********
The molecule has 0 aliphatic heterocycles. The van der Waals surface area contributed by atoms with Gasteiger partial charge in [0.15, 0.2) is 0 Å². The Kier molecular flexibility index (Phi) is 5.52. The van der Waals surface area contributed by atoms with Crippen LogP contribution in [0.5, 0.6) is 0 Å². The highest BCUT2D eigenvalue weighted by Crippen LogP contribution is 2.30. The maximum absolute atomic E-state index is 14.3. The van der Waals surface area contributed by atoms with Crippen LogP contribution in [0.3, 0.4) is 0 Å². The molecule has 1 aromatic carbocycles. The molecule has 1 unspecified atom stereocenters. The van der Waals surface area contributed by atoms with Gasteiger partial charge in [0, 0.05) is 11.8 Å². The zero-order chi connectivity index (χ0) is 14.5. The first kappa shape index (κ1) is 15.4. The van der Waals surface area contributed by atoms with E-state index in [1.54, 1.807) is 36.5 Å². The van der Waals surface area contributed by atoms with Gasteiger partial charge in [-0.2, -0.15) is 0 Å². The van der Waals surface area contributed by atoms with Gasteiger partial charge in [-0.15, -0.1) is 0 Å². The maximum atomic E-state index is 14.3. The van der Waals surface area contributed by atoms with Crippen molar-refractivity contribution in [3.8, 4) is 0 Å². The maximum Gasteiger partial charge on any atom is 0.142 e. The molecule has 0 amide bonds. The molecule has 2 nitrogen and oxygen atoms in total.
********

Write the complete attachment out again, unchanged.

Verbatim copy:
The molecule has 0 aliphatic heterocycles. The van der Waals surface area contributed by atoms with Gasteiger partial charge in [0.15, 0.2) is 0 Å². The Kier molecular flexibility index (Phi) is 5.52. The van der Waals surface area contributed by atoms with Crippen LogP contribution in [0.5, 0.6) is 0 Å². The highest BCUT2D eigenvalue weighted by Crippen LogP contribution is 2.30. The maximum absolute atomic E-state index is 14.3. The van der Waals surface area contributed by atoms with Crippen LogP contribution in [0.3, 0.4) is 0 Å². The molecule has 1 aromatic carbocycles. The molecule has 1 unspecified atom stereocenters. The van der Waals surface area contributed by atoms with Gasteiger partial charge in [0, 0.05) is 11.8 Å². The zero-order chi connectivity index (χ0) is 14.5. The first kappa shape index (κ1) is 15.4. The van der Waals surface area contributed by atoms with E-state index in [1.54, 1.807) is 36.5 Å². The van der Waals surface area contributed by atoms with Gasteiger partial charge in [-0.2, -0.15) is 0 Å². The van der Waals surface area contributed by atoms with Gasteiger partial charge in [-0.15, -0.1) is 0 Å². The maximum atomic E-state index is 14.3. The van der Waals surface area contributed by atoms with Crippen molar-refractivity contribution in [3.8, 4) is 0 Å². The maximum Gasteiger partial charge on any atom is 0.142 e. The molecule has 0 amide bonds. The molecule has 2 nitrogen and oxygen atoms in total.